Deborah and I spent a couple of days in Estes Park before returning to Denver, and when we returned to Denver after the wedding, my mother accused me of abusing Justin and Jarrod because we use behavior charts to show our expectations for the kids. The chart has stuff like "Say "please" and "thank you"" and "Wash hands after going to the bathroom and before meals." I looked at her like she was nuts, I mean, how can writing down expectations be abusive? No matter how I look at it, she's nuts. I thought it was a great way to help the boys practice the behaviors we teach. As a result of her accusations, I put her on a plane back to Texas, which was also a huge bummer.

We had a nanny lined up for our "dream" honeymoon in Tuscany. The first few days of the trip, I was scheduled to present a technical paper in Florence and then we had about 10 days to tour Tuscany. Travel is a pain in the ass for most, and we are no exception. Deborah hates to fly, and sitting on a plane for hours hurts her back. Plus, Deborah was sick.

We left a few minutes late for the airport and arrived about 45 minutes before departure, but we had checked in online. The United representative said that they couldn't check the bags without calling the gate (tick-tock, tick-tock), so she called the gate (tick-tock, tick-tock). About 30 minutes before departure, the gate said check the bags and we were allowed to head for security. We made it through a very short line, and they selected me to go through the new "full-body scan" machines. I had a broken leg and a boot on, but the TSA agent assured me the "full-body scan" would be faster (tick-tock, tick-tock).

So, I waited forever for the full-body scan machine, and after the TSA got an incredible view of my testicles, they pulled me aside for further screening (tick-tock, tick-tock). I told the TSA agents that my testicles were loaded because my new wife had been sick, but it didn't seem to matter to them.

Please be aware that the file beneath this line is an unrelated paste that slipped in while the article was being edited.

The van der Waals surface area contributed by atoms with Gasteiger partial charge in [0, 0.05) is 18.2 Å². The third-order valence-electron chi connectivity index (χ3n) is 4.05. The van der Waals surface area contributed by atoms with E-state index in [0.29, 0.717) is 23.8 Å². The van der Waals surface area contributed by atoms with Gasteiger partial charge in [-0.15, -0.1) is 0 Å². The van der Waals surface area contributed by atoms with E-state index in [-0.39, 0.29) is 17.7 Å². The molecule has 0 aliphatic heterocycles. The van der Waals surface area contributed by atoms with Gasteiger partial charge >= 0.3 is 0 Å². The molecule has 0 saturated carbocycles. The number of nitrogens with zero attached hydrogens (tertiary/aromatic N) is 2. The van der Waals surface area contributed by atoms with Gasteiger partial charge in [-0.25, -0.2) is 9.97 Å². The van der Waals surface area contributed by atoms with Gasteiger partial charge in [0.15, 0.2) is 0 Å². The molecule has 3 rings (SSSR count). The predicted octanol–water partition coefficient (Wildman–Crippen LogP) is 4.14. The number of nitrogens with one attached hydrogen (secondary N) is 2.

The TSA agent said that I would have to remove my boot from my broken leg for an additional scan (tick-tock, tick-tock). After I told them they had to be kidding, he called a supervisor.

Note: The TSA deserves another post, but for now I'll note that the TSA is a government agency working for United States citizens. Neither my wife, nor our kids, should have to expose genitalia to a high school graduate to get on a plane. Instead of anal and vaginal inspection at the hands of government bureaucrats, I choose not to fly unless it's an emergency. When the airlines and people wake up, the TSA nonsense will cease.

Anyway, I removed the boot, and the TSA scanned until their little brains were satisfied that I wasn't a threat (tick-tock, tick-tock, tick-tock). Deborah and I ran for the train, and arrived at the gate to see that the door was closed. We missed our flight to Chicago and our connection to Zurich.

We had a seat at the gate and began to catch our breath. I began trying to find a flight to Chicago that would still allow us to get on the SWISS flight to Zurich. I called SWISS, and they could not get us another seat to Zurich for 2 days. I told them to forget Chicago. We would connect out of any US city--San Francisco, Chicago, Boston--anywhere. SWISS reservation agents were very helpful, but they can't do anything other than reserve seats. In other words, they can't tell a caller how much it costs. That has to be done by the SWISS fare office. So, I made tentative reservations for the Monday flight to Zurich while I tried to work on alternatives. What I didn't know was that SWISS puts a block on the reservation until the fare office arrives at a fare difference to charge.

Deborah and I were hanging at the airport trying to get SWISS to help us with alternative reservations. Hours pass with me calling SWISS every hour. Finally, a reservation agent tells me that there is nothing they can do until the fare office releases the itinerary. Deborah and I headed for an airport hotel for her to rest and me to work on a flight. About 6 hours after the missed connection began, and with me calling SWISS every 30 minutes to 1 hour, a SWISS reservation agent told me that the fare office was closed and we would have to wait until Sunday morning.